What is it about the holiday season that rekindles a taste for the exotic? It is, after all, the most traditional of times. We think muzzy thoughts of friends, family and bygone days, but soon the mind dreams of treasures from Rangoon to Mandalay.
This leaning to the fanciful probably comes from the remembered imprint of the first Christmas tree that found the focus of infant eyes with its delicate glass ornaments and flamboyant lights. Magic is, after all, magic.
Then again it is true that my exotic is somebody else's traditional. Anyway, that urge to the remote and marvelous comes with the season and four new books feed the craving.
The most spectacular is Masterpieces of Japanese Screen Painting (George Braziller: $150). The introductory text by Miyeko Murase is as flat as a blackboard but factually informative. It reminds us that screens were an integral part of traditional Japanese architecture. Structures tended to be short on interior walls. Screens served the function, first as small free-standing panels called \o7 tsuitate\f7 , then as sliding semi-permanent fixtures. This \o7 fusuma \f7 type served for both doors and space dividers. Finally there were the \o7 byobu \f7 folding screens which provided temporary interior space-definition and ceremonial backdrops. They were also hauled outdoors to give temporary enclosure for unspecified activities. The holiday mind hopes there was dalliance within.
It was on these folding screens that artists attained the aesthetic pinnacle of the form. The 16th-Century warlords of the Momoyama era built formidable dark fortresses after the Portuguese made killing more efficient with firearms. To trumpet their power and status--and offset the gloom of their imprisoning palaces--the tyrants commissioned dazzling screens painted on gold leaf, developing such legendary artists as Kano Eitoku and eventually producing panoramic scenes on double screens encompassing 12 panels.
This brilliant state of affairs persisted through styles and ages until the Japanese were silly enough to fall in love with western furniture and architecture. Luckily, some Americans had meantime fallen for Japanese screens, causing some of the best of them to wind up in U.S. collections and thence in this book. It is quite the most sumptuous thing of its kind.
The CinemaScope character of the screens is reproduced on 18 sets of double facing pages that unfold to over 4 feet wide. Ogata Korin's "Irises and Bridge" may remind some viewers of Vincent Van Gogh on account of subject and recent Japanese passion for his flowers, but a closer look brings a contemporary L.A. artist to mind. Korin (1658-1710) was among the most stylized artists in an already frankly artificial tradition, resulting in an art that appears, modern, witty and remarkably predictive of the spirit of David Hockney.
There is an epic quality to the anonymous Momoyama "Tales of the Hogen and Heiji Insurrections" that brings Arika Kurosawa's "Ran" to mind, but not all the screens are ornate. The sobering influence of Chinese landscape lingers in a 17th-Century pastoral, "A Cherry Blossom Viewing Picnic." Eccentric Zen ink painting lives into the 19th Century in Shibata Zeshin's freewheeling "Ibaraki."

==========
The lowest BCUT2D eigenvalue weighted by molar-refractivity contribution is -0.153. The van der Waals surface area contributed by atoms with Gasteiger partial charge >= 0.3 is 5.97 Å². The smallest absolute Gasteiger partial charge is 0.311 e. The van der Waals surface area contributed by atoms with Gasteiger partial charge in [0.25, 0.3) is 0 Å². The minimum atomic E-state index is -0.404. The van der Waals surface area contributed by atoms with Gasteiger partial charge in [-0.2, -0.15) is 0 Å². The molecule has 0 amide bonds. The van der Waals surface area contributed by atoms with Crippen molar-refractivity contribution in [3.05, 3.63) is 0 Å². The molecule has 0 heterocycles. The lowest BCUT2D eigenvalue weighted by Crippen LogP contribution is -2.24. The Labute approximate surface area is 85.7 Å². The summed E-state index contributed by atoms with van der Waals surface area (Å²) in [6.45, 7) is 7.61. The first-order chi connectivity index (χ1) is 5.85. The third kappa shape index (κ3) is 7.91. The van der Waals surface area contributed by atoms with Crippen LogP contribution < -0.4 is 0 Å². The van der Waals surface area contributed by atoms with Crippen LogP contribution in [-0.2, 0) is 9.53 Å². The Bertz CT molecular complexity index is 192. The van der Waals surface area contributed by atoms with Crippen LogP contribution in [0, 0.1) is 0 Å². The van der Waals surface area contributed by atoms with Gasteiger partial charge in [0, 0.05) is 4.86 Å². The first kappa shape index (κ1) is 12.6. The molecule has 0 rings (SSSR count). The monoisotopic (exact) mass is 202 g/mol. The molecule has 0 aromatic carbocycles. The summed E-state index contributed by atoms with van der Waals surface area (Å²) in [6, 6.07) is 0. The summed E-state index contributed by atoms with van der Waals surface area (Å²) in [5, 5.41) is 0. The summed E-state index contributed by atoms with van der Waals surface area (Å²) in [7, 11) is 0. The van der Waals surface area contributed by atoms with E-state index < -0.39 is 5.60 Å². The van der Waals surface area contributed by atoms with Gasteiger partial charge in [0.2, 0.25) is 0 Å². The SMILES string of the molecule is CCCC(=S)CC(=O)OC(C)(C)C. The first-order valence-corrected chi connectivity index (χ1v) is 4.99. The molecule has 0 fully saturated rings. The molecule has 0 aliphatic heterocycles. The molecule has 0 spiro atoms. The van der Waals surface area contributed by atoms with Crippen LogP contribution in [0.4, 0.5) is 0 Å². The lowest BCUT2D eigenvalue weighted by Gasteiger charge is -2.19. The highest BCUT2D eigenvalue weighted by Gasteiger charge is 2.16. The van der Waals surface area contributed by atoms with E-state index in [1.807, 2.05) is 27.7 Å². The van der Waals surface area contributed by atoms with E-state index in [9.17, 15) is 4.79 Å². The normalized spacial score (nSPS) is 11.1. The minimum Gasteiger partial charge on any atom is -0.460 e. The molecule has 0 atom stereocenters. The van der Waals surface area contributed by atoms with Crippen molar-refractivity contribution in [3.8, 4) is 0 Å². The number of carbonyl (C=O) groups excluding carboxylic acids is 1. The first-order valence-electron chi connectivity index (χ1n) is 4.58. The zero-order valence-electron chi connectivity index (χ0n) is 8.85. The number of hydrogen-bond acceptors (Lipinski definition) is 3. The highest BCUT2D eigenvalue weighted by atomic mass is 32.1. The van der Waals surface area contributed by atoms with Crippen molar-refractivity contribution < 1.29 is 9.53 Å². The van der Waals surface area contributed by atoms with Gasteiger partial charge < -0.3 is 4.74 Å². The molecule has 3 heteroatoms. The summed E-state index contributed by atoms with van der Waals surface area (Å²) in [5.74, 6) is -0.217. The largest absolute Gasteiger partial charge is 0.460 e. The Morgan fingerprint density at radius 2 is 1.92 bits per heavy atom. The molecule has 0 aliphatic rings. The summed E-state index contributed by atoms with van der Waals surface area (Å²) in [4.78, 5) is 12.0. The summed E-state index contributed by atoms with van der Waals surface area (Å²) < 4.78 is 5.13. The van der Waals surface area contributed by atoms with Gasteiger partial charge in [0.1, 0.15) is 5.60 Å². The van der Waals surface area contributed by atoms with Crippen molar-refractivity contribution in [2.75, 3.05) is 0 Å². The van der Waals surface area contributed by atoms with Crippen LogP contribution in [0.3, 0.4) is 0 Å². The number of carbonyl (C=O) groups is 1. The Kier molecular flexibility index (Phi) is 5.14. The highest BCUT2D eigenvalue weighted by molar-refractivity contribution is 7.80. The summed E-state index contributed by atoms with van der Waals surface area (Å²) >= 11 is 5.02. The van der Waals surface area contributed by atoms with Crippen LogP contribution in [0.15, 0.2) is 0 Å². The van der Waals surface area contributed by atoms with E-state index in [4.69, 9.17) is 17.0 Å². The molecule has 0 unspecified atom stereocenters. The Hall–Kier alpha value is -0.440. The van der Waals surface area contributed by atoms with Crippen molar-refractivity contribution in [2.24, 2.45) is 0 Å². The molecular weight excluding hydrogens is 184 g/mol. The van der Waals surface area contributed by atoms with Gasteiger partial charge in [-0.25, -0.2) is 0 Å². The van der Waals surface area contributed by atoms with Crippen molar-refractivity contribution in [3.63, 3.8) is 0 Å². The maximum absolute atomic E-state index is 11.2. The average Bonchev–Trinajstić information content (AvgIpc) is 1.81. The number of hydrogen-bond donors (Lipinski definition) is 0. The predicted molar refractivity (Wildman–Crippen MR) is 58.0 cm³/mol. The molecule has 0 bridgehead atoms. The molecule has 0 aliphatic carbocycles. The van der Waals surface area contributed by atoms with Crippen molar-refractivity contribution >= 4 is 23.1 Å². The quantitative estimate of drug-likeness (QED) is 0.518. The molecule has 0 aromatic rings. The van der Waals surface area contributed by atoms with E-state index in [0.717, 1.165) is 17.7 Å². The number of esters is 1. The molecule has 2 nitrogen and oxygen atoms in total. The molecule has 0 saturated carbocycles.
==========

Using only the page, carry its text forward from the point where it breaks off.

Where the Braziller book takes on the character of a free-standing experience, the others are catalogues of a museum collection and two exhibitions. Such publications by definition make you want to see the real thing. Happily both shows are coming to California and the collection belongs to the Los Angeles County Museum of Art. All three deal with crossroads cultures where numerous influences have been absorbed into the native style. That tends to result in complex art that often both beguiles and baffles western eyes.
Art of Tibet (LACMA/Abrams: $60; 328 pp.) is an expansion of his original catalogue by Pratapaditya Pal, LACMA's erudite senior curator of Indian and Southeast Asian art. One of the best writers among scholarly curators, Pal intertwines history, myth, connoisseurship and cultural observation often creating lasting epiphanies.
One of the most telling here is simply that Tibet, magisterially remote and ferociously isolated, produces an art--all religious--that manages to combine terror and tranquillity. For western viewers part of the angst must come from trying to untangle the elements of Indian, Nepalese, Mongol and Chinese art that have fused with the native pre-Buddhist shamanism.
Something decidedly unrefined and absolute comes from this art, recalling the European early middle ages. An illustrated pair of butter lamps look like medieval chalices. The paintings love opposing red and blue and have a flat assertiveness whose complexity outstrips that of primitive manuscript illumination. At a minimum, this book should enlighten anyone who thinks Tibetian monks are a lot of wispy dreamers.